OPC’s Edgar ‘tweaking’ Oxford Soccer Club for the better
The Oxford Parks Commission has a new man in charge of the Oxford Soccer Club program, and he’s already making changes.
Shaun Edgar was hired in May by the OPC to help overhaul the program. He is the right man for the job as soccer has been in his blood since childhood.
The St. Louis native group? and played soccer before transitioning to the collegiate level. After being a competitor, Edgar moved into the coaching ranks where he spent time at Iowa State and the University of Oklahoma.
He went back to coaching club teams in Alabama and Texas before non-soccer reasons took him back to St. Louis. There is where a friend informed him the OPC was hiring someone of his skill set.
“Summer Ragsdale, who used to be the Director of Soccer Operations at Ole Miss and a former player of mine, when OPC started the search for the position, she asked if I was interested and that is how I ended up here,” Edgar said. “I think (Oxford) has a tremendous infrastructure. Mississippi is an emerging state, and that is true of Oxford in general. I think that lends itself to having a pretty good (soccer) program.”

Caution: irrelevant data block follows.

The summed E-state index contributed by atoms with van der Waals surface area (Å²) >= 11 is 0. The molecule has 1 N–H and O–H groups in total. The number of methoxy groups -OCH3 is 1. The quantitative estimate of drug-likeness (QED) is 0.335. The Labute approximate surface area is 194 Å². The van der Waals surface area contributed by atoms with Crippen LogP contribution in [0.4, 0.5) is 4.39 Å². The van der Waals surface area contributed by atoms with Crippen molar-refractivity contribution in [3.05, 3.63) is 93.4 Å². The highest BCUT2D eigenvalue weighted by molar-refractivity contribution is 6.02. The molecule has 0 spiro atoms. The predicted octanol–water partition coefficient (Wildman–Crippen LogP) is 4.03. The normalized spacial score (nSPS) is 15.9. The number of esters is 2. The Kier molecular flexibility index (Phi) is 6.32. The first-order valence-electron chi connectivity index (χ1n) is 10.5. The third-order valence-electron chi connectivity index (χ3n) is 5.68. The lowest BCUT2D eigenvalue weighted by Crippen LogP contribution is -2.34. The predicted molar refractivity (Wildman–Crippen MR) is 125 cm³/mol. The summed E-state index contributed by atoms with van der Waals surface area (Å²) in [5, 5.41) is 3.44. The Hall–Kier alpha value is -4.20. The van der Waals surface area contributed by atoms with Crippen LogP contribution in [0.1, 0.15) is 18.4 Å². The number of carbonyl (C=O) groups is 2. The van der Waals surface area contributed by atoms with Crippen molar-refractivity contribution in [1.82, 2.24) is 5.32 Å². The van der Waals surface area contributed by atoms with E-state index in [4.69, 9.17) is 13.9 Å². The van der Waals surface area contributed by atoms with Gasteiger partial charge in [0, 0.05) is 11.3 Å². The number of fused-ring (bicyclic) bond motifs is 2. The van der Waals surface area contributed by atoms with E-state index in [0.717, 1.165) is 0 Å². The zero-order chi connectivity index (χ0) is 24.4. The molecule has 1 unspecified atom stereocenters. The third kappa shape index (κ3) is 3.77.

One of the goals Edgar has is to elevate the level of play when it comes to youth soccer as well as make the players better by changing up how they’re coached and taught the game. He wants to phase out practices being basic and fundamental and make them more specific-oriented.
“We’re tweaking and changing to make ourselves structured more like a top-level club,” Edgar said. “That’s all behind-the-scenes stuff that most people will never notice. Then on the field, we’ve changed the way we’re training a little bit. We’re going to a more academy style of training and a structured training whereby the club determines the times and the dates. It’s more of a learning environment instead of a show-up-and-kick-a-ball kind of thing.”
The reception toward the changes in the program has been met positively since Edgar has implemented them. With such high numbers of kids who play soccer every year — and the number continues to grow yearly — there is not any concern on Edgar’s part that the more structured practices will scare off anybody and lower the numbers.
“It creates a little more flexibility in our training schedule, which is conducive to kids playing other sports and also allows them to attend more of our training sessions as well,” Edgar said. “I think that we need to be an organization that allows for every kid to have the opportunity to play wherever possible. At certain age groups, we do hit roster limit restrictions, but at this point, we’re trying to keep everybody playing that we possibly can.”